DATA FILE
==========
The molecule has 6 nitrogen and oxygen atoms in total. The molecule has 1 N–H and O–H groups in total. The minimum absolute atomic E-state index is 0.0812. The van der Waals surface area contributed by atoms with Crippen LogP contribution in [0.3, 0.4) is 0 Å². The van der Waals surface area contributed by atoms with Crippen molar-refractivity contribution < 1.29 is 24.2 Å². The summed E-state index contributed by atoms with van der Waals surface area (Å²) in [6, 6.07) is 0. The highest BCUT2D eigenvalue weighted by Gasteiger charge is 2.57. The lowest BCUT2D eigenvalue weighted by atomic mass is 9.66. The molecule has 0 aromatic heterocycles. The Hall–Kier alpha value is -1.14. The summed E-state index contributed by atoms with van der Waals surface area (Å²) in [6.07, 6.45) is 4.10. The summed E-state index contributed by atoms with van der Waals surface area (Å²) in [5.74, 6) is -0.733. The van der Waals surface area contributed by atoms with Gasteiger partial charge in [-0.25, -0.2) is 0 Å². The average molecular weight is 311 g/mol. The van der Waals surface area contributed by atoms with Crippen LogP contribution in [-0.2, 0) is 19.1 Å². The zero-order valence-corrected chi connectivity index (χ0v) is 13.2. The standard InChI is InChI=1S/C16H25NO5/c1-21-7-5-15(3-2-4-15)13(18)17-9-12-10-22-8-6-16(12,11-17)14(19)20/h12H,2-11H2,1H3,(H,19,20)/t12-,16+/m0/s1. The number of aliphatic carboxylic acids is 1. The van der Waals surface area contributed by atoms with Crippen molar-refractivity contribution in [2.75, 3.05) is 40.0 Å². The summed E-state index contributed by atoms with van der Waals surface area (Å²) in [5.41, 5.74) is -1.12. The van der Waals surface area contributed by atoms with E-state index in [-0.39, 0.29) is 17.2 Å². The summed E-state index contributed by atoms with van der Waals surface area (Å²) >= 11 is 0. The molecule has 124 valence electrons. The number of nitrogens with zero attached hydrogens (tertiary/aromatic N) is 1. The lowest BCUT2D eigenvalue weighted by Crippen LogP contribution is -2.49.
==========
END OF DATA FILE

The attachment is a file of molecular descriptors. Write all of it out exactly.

The molecule has 6 nitrogen and oxygen atoms in total. The molecule has 1 N–H and O–H groups in total. The minimum absolute atomic E-state index is 0.0812. The van der Waals surface area contributed by atoms with Crippen LogP contribution in [0.3, 0.4) is 0 Å². The van der Waals surface area contributed by atoms with Crippen molar-refractivity contribution < 1.29 is 24.2 Å². The summed E-state index contributed by atoms with van der Waals surface area (Å²) in [6, 6.07) is 0. The highest BCUT2D eigenvalue weighted by Gasteiger charge is 2.57. The lowest BCUT2D eigenvalue weighted by atomic mass is 9.66. The molecule has 0 aromatic heterocycles. The Hall–Kier alpha value is -1.14. The summed E-state index contributed by atoms with van der Waals surface area (Å²) in [6.07, 6.45) is 4.10. The summed E-state index contributed by atoms with van der Waals surface area (Å²) in [5.74, 6) is -0.733. The van der Waals surface area contributed by atoms with Gasteiger partial charge in [-0.25, -0.2) is 0 Å². The average molecular weight is 311 g/mol. The van der Waals surface area contributed by atoms with Crippen LogP contribution in [-0.2, 0) is 19.1 Å². The zero-order valence-corrected chi connectivity index (χ0v) is 13.2. The standard InChI is InChI=1S/C16H25NO5/c1-21-7-5-15(3-2-4-15)13(18)17-9-12-10-22-8-6-16(12,11-17)14(19)20/h12H,2-11H2,1H3,(H,19,20)/t12-,16+/m0/s1. The number of aliphatic carboxylic acids is 1. The van der Waals surface area contributed by atoms with Crippen molar-refractivity contribution in [2.75, 3.05) is 40.0 Å². The summed E-state index contributed by atoms with van der Waals surface area (Å²) in [5.41, 5.74) is -1.12. The van der Waals surface area contributed by atoms with E-state index in [-0.39, 0.29) is 17.2 Å². The summed E-state index contributed by atoms with van der Waals surface area (Å²) >= 11 is 0. The molecule has 124 valence electrons. The number of nitrogens with zero attached hydrogens (tertiary/aromatic N) is 1. The lowest BCUT2D eigenvalue weighted by Crippen LogP contribution is -2.49.